Webtutorialpro.com lists on its homepage a company named Lukria, Ltd., and an address at the same London business park as Mr. Darbinian’s companies. If we step through the signup process to become an affiliate at Webtutorialpro.com, we can see that everything — from the “online store in a box” to “pay per click extreme” and the tutorial on “how to get FREE web traffic — all retail for….wait for it….$9.84!

Lukria, according to incorporation documents (PDF) purchased from companieshouse.co.uk, was created on the same day as Lasorea Ltd., and lists as its director a Sergey Babayan, also from Cyprus. According to the Facebook pages of both Mr. Darbinian and Mr. Babayan, the two men are friends. Mr. Babayan has not responded to requests for comment.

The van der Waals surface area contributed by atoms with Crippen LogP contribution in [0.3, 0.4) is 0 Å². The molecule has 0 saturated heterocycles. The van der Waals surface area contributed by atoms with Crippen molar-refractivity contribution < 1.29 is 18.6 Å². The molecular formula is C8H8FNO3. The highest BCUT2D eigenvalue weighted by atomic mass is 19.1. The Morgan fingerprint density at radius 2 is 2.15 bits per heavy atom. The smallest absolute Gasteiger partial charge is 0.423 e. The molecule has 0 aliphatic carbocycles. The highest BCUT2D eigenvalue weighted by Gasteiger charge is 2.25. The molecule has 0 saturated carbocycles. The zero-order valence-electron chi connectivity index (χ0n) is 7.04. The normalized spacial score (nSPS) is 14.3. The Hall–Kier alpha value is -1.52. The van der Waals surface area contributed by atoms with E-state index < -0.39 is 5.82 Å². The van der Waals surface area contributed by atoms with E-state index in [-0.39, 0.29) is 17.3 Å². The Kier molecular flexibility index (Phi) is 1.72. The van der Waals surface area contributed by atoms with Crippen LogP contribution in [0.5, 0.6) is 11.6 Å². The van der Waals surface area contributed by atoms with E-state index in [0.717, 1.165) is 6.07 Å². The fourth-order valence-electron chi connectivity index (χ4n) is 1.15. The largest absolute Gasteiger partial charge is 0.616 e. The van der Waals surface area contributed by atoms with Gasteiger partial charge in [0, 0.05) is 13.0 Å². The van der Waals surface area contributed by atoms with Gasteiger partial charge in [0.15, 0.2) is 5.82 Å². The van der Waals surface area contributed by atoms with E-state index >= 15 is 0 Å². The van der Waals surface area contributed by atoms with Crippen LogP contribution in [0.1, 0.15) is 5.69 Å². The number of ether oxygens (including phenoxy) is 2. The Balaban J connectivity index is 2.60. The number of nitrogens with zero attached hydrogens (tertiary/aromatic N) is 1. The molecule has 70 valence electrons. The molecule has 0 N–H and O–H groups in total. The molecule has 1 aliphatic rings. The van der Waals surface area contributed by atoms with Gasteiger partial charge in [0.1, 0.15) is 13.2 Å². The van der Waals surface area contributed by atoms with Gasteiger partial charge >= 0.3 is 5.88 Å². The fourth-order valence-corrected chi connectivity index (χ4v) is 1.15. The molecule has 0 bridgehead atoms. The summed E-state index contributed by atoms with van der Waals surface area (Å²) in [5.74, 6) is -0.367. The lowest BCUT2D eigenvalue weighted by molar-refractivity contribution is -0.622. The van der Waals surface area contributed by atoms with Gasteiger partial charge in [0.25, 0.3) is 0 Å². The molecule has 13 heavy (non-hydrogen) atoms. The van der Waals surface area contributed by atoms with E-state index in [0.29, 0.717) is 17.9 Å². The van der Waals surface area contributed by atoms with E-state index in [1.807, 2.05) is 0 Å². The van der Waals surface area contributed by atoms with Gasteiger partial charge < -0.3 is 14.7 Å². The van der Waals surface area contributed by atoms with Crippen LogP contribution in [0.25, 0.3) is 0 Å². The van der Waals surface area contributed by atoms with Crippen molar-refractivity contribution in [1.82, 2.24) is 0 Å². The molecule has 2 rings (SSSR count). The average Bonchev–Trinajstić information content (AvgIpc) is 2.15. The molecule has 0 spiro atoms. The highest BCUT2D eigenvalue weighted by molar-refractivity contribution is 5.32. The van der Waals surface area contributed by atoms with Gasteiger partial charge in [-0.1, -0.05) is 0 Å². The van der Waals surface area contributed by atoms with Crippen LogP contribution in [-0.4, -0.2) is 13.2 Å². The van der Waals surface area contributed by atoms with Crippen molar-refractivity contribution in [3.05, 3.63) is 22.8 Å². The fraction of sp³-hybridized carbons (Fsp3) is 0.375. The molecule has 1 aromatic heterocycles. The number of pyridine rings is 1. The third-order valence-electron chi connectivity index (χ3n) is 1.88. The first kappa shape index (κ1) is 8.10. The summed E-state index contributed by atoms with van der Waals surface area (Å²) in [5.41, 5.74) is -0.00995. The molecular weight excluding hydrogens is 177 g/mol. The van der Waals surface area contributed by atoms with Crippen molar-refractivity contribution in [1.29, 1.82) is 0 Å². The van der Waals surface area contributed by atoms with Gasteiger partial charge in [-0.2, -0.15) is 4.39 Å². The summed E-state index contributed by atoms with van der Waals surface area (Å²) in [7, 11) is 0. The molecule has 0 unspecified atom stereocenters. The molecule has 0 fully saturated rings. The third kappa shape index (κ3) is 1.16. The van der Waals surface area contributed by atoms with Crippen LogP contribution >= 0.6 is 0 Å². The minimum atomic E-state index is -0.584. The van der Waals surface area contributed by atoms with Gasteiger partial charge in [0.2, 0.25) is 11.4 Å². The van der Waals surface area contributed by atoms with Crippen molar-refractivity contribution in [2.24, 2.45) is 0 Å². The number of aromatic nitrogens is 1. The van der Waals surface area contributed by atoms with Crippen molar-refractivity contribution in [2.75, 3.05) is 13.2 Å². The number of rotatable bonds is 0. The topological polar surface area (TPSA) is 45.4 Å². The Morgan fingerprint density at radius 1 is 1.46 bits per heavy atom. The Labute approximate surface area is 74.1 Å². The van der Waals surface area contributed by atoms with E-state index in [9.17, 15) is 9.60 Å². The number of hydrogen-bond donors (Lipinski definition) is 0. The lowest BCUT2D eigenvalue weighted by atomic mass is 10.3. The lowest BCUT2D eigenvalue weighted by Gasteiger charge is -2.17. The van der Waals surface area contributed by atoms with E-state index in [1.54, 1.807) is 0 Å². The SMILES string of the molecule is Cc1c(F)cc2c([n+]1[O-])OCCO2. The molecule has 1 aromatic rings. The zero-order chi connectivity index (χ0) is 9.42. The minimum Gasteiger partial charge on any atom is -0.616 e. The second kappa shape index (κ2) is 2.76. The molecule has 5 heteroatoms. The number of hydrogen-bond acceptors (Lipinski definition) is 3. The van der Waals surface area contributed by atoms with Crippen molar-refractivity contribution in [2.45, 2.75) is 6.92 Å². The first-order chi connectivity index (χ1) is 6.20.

Mr. Babayan’s Facebook profile says he works at a company called Prospectacy Limited, which LinkedIn says is an accounting firm in Nicosia, Cyprus. According to Prospectacy’s Web site, this company specializes in “corporate services,” including “company formation,” “banking,” and “virtual office” services. The company seems to be in the business of establishing offshore firms; according to a reverse WHOIS record lookup from domaintools.com, the email address used to register Prospectacy’s domain also was used to register at least ten other domains, including registerincyprus.com, registerinuk.com, setupincyprus.com and setupineu.com.